Mostly though the installation of this smart meter has helped my family to identify just how much electricity we use, which of our behaviors are most in need of adjustment and has turned energy conservation in to a real and tangible change.


Sunday, October 10, 2010

yummy hopey change

Love me some Tom Philpott. From Grist,
Earlier this month, Congress approved Obama's nomination of Catherine Woteki, the USDA's undersecretary for research, education, and economics. The appointment drew little attention in the press, including the sustainable-food blogosphere. That's surprising, because Woteki comes to her new position after a five-year stint as global director of scientific affairs for Mars, Inc., the multinational junk-food giant.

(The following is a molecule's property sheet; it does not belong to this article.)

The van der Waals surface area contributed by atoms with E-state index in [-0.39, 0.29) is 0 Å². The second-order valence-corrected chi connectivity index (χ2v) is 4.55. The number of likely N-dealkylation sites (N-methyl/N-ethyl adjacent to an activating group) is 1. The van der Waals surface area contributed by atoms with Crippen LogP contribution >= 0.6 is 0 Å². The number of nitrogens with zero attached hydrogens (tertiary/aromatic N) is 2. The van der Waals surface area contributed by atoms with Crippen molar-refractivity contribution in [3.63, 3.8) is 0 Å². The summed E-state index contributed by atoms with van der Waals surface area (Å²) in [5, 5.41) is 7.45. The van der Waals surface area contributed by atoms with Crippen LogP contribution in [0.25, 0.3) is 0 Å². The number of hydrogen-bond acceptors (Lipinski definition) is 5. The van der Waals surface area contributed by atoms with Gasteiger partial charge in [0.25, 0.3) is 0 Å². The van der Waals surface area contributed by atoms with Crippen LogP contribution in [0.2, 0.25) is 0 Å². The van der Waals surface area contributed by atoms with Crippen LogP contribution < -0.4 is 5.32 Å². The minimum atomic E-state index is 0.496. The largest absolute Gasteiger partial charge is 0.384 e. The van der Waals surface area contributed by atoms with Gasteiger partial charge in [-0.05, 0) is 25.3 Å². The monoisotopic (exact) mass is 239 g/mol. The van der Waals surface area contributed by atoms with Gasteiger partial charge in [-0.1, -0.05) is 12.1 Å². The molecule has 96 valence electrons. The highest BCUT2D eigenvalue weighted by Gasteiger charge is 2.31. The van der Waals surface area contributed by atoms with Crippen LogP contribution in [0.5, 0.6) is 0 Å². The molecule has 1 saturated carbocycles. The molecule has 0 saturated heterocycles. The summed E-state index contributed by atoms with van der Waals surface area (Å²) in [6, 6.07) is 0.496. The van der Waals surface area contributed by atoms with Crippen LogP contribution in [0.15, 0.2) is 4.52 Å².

In her new role, Woteki will direct the U.S. government's entire agricultural research budget. That means she will supervise Roger Beachy, head of the National Institute of Food and Agriculture, who oversees the USDA's billion-dollar-a-year competitive grants program. Beachy is a genetic scientist with strong ties to GM seed giant Monsanto; he is openly hostile to organic agriculture. At a time when U.S. farms desperately need to move toward more sustainable methods, federally supported agriculture research has fallen into the hands of a Monsanto man answering to a junk-food exec.

Somewhere in the East Wing, Michelle Obama must be fuming. The first lady has labored hard to fight the rising tide of diet-related maladies among children -- and her husband has now handed the nation's agricultural research agenda to someone who recently owed her living to robust sales of stuff like Milky Way, M&M's, Twix, Skittles, Wrigley's gum, and Snickers bars, all heavily marketed to kids.
One of the comments below Tom's article suggests he is being, "snide and sneering." At this point though what's left? More hope for change?